One thing that you won’t ever have to worry about regardless of the internal temperature of fish, though, is the presence of a parasite called anisakid, which are nematodes resembling worms that are naturally found in wild-caught fish. These nematodes are part of a healthy ecosystem, hitching a ride in plankton, fish, and large sea mammals, but they cause an allergic reaction in humans. Like other seafood purveyors, we take a few precautions that ensure that these are removed or rendered harmless; actually, simply the act of freezing the fish for a short period of time completely eliminates any health risk that these nematodes present to us. 

Why You’d Want to Go Lower

Cooking wild-caught varieties of seafood to 145 degrees may prevent you from getting food poisoning, but you won’t be left with a fillet of fish that flakes easily with a fork. 

When you cook lean fillets to that temperature, registered at their thickest parts — the thinner parts of the fish are going to reach an even higher internal temperature — the fillet likely will be tough and hard to flake, despite what certain culinary blogs suggest.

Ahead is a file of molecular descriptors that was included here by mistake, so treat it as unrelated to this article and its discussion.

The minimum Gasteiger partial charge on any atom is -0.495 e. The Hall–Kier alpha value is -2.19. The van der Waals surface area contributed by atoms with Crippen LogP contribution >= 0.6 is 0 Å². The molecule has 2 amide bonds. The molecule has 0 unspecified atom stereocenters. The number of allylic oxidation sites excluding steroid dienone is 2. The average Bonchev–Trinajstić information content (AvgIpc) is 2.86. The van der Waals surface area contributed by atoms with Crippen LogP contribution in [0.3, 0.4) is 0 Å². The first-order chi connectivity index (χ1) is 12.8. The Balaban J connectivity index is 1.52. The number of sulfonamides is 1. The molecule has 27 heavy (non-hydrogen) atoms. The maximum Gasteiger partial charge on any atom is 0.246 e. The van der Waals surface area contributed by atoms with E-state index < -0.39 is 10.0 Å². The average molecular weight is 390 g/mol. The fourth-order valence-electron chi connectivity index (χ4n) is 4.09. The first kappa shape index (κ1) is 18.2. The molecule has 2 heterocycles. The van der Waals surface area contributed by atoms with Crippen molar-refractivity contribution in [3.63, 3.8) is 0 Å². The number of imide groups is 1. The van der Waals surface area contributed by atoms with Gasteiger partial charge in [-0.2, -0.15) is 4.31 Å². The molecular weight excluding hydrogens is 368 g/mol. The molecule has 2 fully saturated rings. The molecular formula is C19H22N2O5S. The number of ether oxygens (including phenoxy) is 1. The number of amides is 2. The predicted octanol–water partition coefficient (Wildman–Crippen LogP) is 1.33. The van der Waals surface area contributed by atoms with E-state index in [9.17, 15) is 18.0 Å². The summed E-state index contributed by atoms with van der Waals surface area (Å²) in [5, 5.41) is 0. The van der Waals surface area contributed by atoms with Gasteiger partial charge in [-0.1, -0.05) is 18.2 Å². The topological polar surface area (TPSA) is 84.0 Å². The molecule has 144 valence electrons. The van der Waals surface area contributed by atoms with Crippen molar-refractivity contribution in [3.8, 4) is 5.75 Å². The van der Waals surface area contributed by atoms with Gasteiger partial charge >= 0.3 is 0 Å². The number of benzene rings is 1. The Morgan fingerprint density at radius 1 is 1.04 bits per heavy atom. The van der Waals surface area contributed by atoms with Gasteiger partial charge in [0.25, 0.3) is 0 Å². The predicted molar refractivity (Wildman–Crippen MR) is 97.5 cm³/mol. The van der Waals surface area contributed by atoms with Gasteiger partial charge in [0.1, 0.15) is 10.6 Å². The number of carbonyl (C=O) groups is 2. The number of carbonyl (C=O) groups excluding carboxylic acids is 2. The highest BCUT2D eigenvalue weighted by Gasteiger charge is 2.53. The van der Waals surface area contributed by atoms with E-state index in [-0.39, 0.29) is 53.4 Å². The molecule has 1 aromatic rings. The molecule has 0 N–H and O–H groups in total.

To best appreciate the texture of cooked, wild-caught fish, you’ll want to go lower. 

Wild Salmon

There’s an unofficial consensus among foodie blogs that sockeye or coho should be cooked to 120 degrees to achieve medium rare doneness. This is when a fillet of salmon is at its peak flakiness, with a tender, jewel-toned center. Cooking it beyond this temperature, you raise the possibility that your fillet of wild salmon will be overcooked. 

Cod and Halibut

Lean fillets of wild-caught fish like cod, halibut, and rockfish can handle higher internal temperatures, and actually won’t reach peak flakiness at 120 degrees. When cooking cod, rockfish, or halibut, you’ll want to aim for an internal temperature anywhere between 130 and 135 degrees, depending on your personal preference. The fillets will be firm, flake easily with a fork, and nearly opaque in their centers. Beyond this temperature, things can get tough and dry — especially for halibut — so err on the cooler side until you have the doneness dialed in.